Twain’s Law of Work

Work consists of whatever a body is obliged to do. Play consists of whatever a body is not obliged to do.” – Mark Twain, The Adventures of Tom Sawyer

Not too long ago, I gave a talk on the idea that Passion is a Life Management Tool as the more you enjoy something, be it a simple task or your vocation, the more likely you are to excel at it and produce superior results.

Samuel Clemens, a.k.a. Mark Twain, offers a similar formula for success.

In his novel A Connecticut Yankee in King Arthur’s Court, Mark Twain suggests that enjoyment and compensation are directly linked to one another: “The law of work does seem utterly unfair–but there it is, and nothing can change it: the higher the pay in enjoyment the worker gets out of it, the higher shall be his pay in cash, also.

Later is life, Twain gave a more profound statement on this same concept for his own career within ‘A Humorist’s Confession’ which was published in the New York Times on November 26, 1905:

“What work I have done I have done because it has been play. If it had been work I shouldn’t have done it. Who was it who said, ‘Blessed is the man who has found his work?’ Whoever it was he had the right idea in his mind. Mark you, he says his work–not somebody else’s work. The work that is really a man’s own work is play and not work at all. Cursed is the man who has found some other man’s work and cannot lose it.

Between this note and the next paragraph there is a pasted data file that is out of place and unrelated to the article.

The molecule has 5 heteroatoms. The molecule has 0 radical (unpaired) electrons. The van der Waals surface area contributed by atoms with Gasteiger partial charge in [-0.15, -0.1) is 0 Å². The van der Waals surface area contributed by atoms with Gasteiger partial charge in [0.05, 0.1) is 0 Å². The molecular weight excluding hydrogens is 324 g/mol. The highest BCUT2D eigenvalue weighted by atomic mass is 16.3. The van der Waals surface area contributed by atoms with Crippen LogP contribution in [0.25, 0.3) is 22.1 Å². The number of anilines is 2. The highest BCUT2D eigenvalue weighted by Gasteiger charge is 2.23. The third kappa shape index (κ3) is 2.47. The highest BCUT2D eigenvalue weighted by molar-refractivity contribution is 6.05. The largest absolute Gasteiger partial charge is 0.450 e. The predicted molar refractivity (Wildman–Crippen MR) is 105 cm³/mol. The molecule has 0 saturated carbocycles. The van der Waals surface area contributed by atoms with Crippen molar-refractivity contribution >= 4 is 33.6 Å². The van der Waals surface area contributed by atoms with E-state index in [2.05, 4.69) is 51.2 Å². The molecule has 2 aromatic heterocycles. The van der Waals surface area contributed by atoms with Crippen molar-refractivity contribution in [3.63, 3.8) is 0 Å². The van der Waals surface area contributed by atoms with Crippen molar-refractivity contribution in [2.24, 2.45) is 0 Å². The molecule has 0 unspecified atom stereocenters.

When we talk about the great workers of the world we really mean the great players of the world. The fellows who groan and sweat under the weary load of toil that they bear never can hope to do anything great. How can they when their souls are in a ferment of revolt against the employment of their hands and brains? The product of slavery, intellectual or physical, can never be great.”

Want to be more productive and paid more for your efforts? Then obey the Law of Work!